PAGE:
Your recently deceased loved one had a detailed estate plan. The problem is that they didn’t do much consultation with family members to see if they really wanted certain assets before they bequeathed them. Unless those assets involve money, stocks, mutual funds or savings bonds, they can sometimes be more trouble than they’re worth.
It’s one thing to inherit a vintage train set or a collection of Hummel figurines you don’t want and can rather easily sell or donate. What if you were left a house in an area you don’t want to live that needs thousands of dollars’ worth of repairs and probably some asbestos remediation before you could even think about selling it? Even selling it “as-is” to a house flipper wouldn’t be worth the time and effort.
Disclaiming an inheritance
You can decline the inheritance. That’s known as “disclaiming” it. You need to make that decision rather quickly – especially if it’s a home and there are property taxes and insurance to think about. You also have to do it according to the Florida Uniform Disclaimer of Property Interests Act.
To formally disclaim any asset you’ve inherited, you must notify the estate executor, if one has been named. If there’s no executor yet, you need to notify the probate court handling the estate by completing the necessary form.
It’s also important to remember that typically you aren’t allowed to disclaim an asset if you’ve used it. For example, you likely can’t stay in the house for a couple of weeks and then disclaim it.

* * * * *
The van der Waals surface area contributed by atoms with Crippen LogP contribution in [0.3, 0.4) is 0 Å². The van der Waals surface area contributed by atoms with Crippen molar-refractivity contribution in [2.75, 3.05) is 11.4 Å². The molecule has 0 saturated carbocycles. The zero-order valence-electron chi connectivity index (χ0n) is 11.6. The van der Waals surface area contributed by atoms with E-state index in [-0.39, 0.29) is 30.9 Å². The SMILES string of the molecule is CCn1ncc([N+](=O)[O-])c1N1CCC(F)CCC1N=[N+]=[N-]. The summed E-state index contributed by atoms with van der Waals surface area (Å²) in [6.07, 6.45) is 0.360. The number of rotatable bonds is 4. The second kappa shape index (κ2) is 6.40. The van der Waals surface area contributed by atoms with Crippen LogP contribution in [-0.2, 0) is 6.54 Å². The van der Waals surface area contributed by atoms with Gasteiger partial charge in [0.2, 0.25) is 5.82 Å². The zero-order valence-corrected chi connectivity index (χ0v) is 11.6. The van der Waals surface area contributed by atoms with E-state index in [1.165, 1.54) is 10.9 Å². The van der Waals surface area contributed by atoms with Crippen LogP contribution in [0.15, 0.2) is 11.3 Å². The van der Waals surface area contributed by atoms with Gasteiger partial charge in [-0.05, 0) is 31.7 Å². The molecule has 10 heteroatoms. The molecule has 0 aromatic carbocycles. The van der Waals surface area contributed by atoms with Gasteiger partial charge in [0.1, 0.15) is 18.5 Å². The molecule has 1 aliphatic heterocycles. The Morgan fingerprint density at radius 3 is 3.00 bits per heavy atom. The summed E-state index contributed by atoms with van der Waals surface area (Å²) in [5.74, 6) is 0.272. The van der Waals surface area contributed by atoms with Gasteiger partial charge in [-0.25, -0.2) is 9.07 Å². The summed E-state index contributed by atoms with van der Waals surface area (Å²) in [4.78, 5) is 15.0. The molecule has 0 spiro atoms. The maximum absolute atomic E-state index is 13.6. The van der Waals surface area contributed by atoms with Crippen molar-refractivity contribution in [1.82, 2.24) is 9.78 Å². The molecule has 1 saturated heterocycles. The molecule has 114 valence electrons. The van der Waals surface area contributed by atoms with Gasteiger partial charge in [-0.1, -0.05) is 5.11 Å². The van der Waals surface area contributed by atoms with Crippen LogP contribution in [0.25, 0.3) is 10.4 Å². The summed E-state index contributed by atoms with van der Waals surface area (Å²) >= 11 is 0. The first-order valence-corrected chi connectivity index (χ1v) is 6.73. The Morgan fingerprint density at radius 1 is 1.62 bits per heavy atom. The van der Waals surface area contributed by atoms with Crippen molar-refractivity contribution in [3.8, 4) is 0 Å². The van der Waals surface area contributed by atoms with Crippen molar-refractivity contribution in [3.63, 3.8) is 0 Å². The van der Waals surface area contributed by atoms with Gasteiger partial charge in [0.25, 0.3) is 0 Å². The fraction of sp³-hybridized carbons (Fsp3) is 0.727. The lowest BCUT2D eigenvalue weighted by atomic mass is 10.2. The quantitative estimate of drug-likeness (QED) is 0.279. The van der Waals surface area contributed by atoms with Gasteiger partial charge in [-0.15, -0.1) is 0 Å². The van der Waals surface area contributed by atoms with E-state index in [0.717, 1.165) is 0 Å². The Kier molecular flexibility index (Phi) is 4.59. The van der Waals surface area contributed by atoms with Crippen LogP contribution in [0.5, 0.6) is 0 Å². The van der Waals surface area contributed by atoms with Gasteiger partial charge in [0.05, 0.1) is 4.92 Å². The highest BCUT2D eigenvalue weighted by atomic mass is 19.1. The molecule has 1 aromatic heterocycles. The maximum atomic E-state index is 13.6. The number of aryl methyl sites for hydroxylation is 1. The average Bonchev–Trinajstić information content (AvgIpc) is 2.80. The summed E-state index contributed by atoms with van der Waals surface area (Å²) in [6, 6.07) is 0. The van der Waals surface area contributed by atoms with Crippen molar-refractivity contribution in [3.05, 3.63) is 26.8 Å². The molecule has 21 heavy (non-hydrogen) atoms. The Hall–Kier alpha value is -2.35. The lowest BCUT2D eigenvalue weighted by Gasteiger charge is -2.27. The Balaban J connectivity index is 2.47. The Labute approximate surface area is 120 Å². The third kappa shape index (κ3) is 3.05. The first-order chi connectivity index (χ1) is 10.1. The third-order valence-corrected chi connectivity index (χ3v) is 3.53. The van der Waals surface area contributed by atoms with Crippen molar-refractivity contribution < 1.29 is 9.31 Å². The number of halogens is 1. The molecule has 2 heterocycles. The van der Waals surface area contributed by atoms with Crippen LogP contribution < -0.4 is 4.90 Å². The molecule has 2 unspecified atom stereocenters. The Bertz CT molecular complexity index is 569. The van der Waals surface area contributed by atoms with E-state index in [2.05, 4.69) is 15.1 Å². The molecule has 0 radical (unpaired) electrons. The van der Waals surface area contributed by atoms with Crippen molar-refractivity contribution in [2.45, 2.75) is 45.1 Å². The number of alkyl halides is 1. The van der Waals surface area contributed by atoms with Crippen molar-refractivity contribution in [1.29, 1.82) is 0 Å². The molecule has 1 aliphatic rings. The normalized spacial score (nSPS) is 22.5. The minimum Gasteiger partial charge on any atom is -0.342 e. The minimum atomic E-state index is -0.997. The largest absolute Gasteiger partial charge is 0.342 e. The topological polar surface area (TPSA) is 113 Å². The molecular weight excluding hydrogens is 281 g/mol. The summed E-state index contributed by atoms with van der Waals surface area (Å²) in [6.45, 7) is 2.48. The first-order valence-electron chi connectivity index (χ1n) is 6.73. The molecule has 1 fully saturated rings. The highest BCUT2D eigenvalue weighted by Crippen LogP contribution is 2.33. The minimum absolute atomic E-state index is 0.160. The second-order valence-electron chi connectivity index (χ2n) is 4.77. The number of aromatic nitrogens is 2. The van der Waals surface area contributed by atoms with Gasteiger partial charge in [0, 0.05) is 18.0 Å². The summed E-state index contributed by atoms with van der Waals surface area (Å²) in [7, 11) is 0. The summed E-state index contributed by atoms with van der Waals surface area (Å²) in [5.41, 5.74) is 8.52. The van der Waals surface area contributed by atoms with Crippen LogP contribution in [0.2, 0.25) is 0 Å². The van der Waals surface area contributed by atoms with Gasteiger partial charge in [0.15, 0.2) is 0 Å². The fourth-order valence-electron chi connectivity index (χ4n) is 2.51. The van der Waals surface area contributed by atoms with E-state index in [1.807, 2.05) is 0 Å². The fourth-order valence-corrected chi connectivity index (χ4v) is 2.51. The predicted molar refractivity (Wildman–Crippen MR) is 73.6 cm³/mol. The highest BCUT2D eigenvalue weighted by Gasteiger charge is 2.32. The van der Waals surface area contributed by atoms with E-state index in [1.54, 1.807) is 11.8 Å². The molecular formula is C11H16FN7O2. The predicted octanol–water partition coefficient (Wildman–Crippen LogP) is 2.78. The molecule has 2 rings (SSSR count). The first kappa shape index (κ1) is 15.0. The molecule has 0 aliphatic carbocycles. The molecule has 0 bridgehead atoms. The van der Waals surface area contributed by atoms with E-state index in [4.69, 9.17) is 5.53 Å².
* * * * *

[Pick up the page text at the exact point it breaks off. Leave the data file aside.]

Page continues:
Can you designate the disclaimed asset to go to another family member?
Once you disclaim an asset, you have no control over whom it goes to. If the deceased listed a contingent beneficiary, it goes to them. (They, too, have the right to disclaim it.) If there’s no contingent beneficiary, it’s returned to the estate and disbursed as designated in the will along with other items not listed or claimed.
Before deciding to disclaim an inheritance, it’s wise to do a bit of due diligence to determine the value, what you could get if you sell it, how much time and effort would be involved and whether there’s someone else you can give or donate it to. It’s wise to seek legal guidance to help ensure that you make the best decision for you and comply with the law.